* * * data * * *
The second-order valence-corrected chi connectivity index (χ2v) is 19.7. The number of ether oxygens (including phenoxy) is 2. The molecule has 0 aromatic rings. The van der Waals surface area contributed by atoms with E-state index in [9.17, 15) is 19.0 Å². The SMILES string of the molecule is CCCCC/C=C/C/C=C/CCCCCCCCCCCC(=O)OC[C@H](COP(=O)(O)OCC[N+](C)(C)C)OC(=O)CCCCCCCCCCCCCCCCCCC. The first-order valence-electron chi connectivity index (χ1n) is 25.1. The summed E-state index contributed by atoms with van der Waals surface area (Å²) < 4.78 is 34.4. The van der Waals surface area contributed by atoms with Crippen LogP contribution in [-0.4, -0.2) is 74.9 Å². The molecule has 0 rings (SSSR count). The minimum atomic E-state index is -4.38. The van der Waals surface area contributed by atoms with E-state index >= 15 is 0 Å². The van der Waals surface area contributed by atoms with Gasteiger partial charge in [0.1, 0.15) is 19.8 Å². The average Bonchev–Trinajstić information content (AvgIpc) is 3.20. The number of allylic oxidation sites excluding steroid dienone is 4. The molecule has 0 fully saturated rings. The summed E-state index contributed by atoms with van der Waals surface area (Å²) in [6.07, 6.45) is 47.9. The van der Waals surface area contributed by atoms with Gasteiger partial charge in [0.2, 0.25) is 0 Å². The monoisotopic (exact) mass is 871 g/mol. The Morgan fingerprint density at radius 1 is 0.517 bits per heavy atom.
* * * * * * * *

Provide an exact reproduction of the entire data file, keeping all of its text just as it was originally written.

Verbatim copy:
The second-order valence-corrected chi connectivity index (χ2v) is 19.7. The number of ether oxygens (including phenoxy) is 2. The molecule has 0 aromatic rings. The van der Waals surface area contributed by atoms with E-state index in [9.17, 15) is 19.0 Å². The SMILES string of the molecule is CCCCC/C=C/C/C=C/CCCCCCCCCCCC(=O)OC[C@H](COP(=O)(O)OCC[N+](C)(C)C)OC(=O)CCCCCCCCCCCCCCCCCCC. The first-order valence-electron chi connectivity index (χ1n) is 25.1. The summed E-state index contributed by atoms with van der Waals surface area (Å²) < 4.78 is 34.4. The van der Waals surface area contributed by atoms with Crippen LogP contribution in [-0.4, -0.2) is 74.9 Å². The molecule has 0 rings (SSSR count). The minimum atomic E-state index is -4.38. The van der Waals surface area contributed by atoms with E-state index >= 15 is 0 Å². The van der Waals surface area contributed by atoms with Gasteiger partial charge in [0.1, 0.15) is 19.8 Å². The average Bonchev–Trinajstić information content (AvgIpc) is 3.20. The number of allylic oxidation sites excluding steroid dienone is 4. The molecule has 0 fully saturated rings. The summed E-state index contributed by atoms with van der Waals surface area (Å²) in [6.07, 6.45) is 47.9. The van der Waals surface area contributed by atoms with Gasteiger partial charge in [0.2, 0.25) is 0 Å². The monoisotopic (exact) mass is 871 g/mol. The Morgan fingerprint density at radius 1 is 0.517 bits per heavy atom.